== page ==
This study presents a sine cosine optimization with bidirectional gated recurrent unit-based SA (SCOBGRU-SA) on COVID-19 tweets. The SCOBGRU-SA technique aimed to detect and classify the various types of sentiments that exist in Twitter data during the COVID-19 pandemic. To accomplish this, the SCOBGRU-SA technique follows data pre-processing and the Fast-Text word embedding process. Moreover, the BGRU model is utilized to recognise and classify sentiments present in the tweets. Furthermore, the SCO algorithm is exploited for tuning the BGRU model’s hyperparameter, which helps attain improved classification performance. The experimental validation of the SCOBGRU-SA technique takes place using a benchmark dataset.
In , an analysis of Twitter data can be made by the R programming language. The author collected Twitter data related to hashtag keywords, including COVID-19, new cases, coronavirus, deaths, and recovery rate. In this work, the author devised a Hybrid Heterogeneous Support Vector Machine (H-SVM), executed the sentiment classifiers, and categorized them negative, neutral, and positive sentiment scores. Alkhaldi et al.  offer a novel sunflower optimization with DL-driven sentiment analysis and classification (SFODLD-SAC) on COVID-19 tweets. The SFODLD-SAC techniques focused on detecting the people’s sentiment at the time of the COVID-19 pandemic. For this purpose, the SFODLD-SAC method pre-processes the tweets in different means, like removing stopwords, stemming, usernames, numerals, and link punctuations. Further, the term frequency-inverse document frequency (TF-IDF) can be implemented for the valuable feature extraction from the preprocessed data. Additionally, the cascaded recurrent neural network (CRNN) approach can be used for classifying and analyzing sentiments.
Pano et al.  modelled various text preprocessing approaches to correlate the sentiment scores of Twitter text with Bitcoin prices at the time of coronavirus infection. The author explored the effect of various preprocessing operations, structures, and time lengths of data over the correlating outcomes. The author finds that splitting sentences, eliminating Twitter-specific tags, or amalgamation usually enhances the relation of volume polarity scores with Bitcoin prices and sentiment scores out of 13 techniques. Chandrasekaran et al.  identify the sentiment linked with the pandemic by using tweets related to COVID-19 and utilizing the python libraries for performing the task. The author examines the people’s sentiment when COVID-19 infection has achieved a peak level utilizing the machine, TextBlob, and DL approach. The Author has categorized the sentiments into negative and positive classes by leveraging the ML techniques and DL-related bidirectional long short-term memory(Bi-LSTM) method.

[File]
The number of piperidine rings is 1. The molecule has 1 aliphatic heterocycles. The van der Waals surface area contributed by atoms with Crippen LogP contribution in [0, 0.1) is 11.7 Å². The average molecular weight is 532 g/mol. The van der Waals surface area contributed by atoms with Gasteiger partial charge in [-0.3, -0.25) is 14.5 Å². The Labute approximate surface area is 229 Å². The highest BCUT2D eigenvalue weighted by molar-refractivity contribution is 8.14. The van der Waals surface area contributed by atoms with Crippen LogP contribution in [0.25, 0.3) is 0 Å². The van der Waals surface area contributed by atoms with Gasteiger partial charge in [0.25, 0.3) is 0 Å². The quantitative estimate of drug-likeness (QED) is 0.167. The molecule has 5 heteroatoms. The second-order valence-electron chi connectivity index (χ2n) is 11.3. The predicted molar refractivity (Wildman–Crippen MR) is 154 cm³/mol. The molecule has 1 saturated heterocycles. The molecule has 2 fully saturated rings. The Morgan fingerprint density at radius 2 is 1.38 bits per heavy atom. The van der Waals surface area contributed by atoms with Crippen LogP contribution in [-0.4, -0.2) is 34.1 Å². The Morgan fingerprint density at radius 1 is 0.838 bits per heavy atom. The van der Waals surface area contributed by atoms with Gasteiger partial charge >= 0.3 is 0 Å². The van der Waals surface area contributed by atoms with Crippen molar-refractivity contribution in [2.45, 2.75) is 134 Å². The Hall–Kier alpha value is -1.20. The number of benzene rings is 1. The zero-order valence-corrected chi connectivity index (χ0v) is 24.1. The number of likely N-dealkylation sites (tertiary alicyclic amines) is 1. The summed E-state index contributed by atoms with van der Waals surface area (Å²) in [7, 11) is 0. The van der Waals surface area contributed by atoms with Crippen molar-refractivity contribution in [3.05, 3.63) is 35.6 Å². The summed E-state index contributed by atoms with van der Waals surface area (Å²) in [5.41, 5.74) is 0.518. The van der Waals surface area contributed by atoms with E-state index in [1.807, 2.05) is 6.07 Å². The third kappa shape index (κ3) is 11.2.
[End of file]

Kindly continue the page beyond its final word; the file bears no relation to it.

In , the author executes Covid-19 tweets SA using a supervised ML technique. Detection of Covid19 sentiments from tweets will permit informed choices for superior management of the present pandemic situation. The employed dataset can be derived from Twitter utilizing IDs as offered by the IEEE data port. Tweets were derived by an in-house constructed flatterer that employs the Tweepy library. In , these tweets were derived from Twitter utilizing a Twitter API verification token. The raw tweets were saved and processed utilizing NLP. The data was then categorized utilizing a supervised k-nearest neighbor (KNN) classifier approach. Such classes denote the sentiment of people whose Tweets were derived for analysis. In , research conducted in various Spanish-speaking nations (Spain, Chile, Peru, and Mexico) was offered that addresses how the development of the epidemic had impacted the emotions articulated by persons on Twitter from March 2020 to March 2021. The author employed 3 million tweets to achieve this task. The Author uses a renowned structure named EmoWeb for capturing dynamic variations in the sentiment value of pandemic-based terms.
This study has developed a SCOBGRU-SA approach for SA on COVID-19 tweets. The SCOBGRU-SA technique aimed to detect and classify the sentiment in the Twitter data at the time of the COVID-19 pandemic. Fig. 1 depicts the overall working process of the SCOBGRU-S approach. Initially, the social media data is pre-processed to transform it to a useful format. Then, the word embedding process is performed. Next, the sentiments are classified by the use of BGRU model and the hyperparameter tuning process is carried out by the SCO algorithm.
Primarily, the SCOBGRU-SA technique follows data pre-processing and the Fast-Text word embedding process.
Initially, we detached every form of a symbol, like numbers #, @, !, $, %, &, and HTML tags, involved in the entire dataset. We employed a common expression model from the Python language to implement this phase .
The gathered dataset comprises upper and lower-case words. Then, transform each word into a lower case word.
Tokenization: This procedure splits the textual dataset into tokens (small portions) and removes each punctuation from the text dataset. nltk.tokenize model (inherent function in the nltk library) was applied in the study for tokenization.